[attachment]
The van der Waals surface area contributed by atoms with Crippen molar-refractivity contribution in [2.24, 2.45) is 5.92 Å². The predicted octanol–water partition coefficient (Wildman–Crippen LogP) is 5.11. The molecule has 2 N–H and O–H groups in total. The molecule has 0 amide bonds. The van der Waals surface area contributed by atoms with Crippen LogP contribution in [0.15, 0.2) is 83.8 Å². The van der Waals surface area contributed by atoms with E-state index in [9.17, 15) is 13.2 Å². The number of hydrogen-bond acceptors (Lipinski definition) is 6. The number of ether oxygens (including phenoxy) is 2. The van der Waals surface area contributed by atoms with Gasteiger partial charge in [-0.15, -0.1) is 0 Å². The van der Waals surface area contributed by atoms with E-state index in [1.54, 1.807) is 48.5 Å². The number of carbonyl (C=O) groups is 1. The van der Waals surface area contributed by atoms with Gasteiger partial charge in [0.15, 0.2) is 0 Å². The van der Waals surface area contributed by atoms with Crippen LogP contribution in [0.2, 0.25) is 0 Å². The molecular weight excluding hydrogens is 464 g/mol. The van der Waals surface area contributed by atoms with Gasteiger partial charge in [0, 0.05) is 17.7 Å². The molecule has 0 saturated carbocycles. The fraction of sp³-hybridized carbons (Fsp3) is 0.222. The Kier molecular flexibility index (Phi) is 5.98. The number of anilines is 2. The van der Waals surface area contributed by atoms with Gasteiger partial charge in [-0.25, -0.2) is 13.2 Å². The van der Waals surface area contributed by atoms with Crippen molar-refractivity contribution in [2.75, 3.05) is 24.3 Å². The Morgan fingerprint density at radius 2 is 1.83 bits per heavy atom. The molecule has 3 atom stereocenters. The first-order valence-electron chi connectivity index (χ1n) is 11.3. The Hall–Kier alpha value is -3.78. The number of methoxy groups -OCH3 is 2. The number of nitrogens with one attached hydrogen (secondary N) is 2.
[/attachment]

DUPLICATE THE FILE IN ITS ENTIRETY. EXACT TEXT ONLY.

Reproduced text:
The van der Waals surface area contributed by atoms with Crippen molar-refractivity contribution in [2.24, 2.45) is 5.92 Å². The predicted octanol–water partition coefficient (Wildman–Crippen LogP) is 5.11. The molecule has 2 N–H and O–H groups in total. The molecule has 0 amide bonds. The van der Waals surface area contributed by atoms with Crippen LogP contribution in [0.15, 0.2) is 83.8 Å². The van der Waals surface area contributed by atoms with E-state index in [9.17, 15) is 13.2 Å². The number of hydrogen-bond acceptors (Lipinski definition) is 6. The number of ether oxygens (including phenoxy) is 2. The van der Waals surface area contributed by atoms with Gasteiger partial charge in [-0.15, -0.1) is 0 Å². The van der Waals surface area contributed by atoms with E-state index in [1.54, 1.807) is 48.5 Å². The number of carbonyl (C=O) groups is 1. The van der Waals surface area contributed by atoms with Gasteiger partial charge in [0.15, 0.2) is 0 Å². The van der Waals surface area contributed by atoms with Crippen LogP contribution in [0.2, 0.25) is 0 Å². The molecular weight excluding hydrogens is 464 g/mol. The van der Waals surface area contributed by atoms with Gasteiger partial charge in [0, 0.05) is 17.7 Å². The molecule has 0 saturated carbocycles. The fraction of sp³-hybridized carbons (Fsp3) is 0.222. The Kier molecular flexibility index (Phi) is 5.98. The number of anilines is 2. The van der Waals surface area contributed by atoms with Gasteiger partial charge in [-0.25, -0.2) is 13.2 Å². The van der Waals surface area contributed by atoms with Crippen molar-refractivity contribution in [2.75, 3.05) is 24.3 Å². The Morgan fingerprint density at radius 2 is 1.83 bits per heavy atom. The molecule has 3 atom stereocenters. The first-order valence-electron chi connectivity index (χ1n) is 11.3. The Hall–Kier alpha value is -3.78. The number of methoxy groups -OCH3 is 2. The number of nitrogens with one attached hydrogen (secondary N) is 2.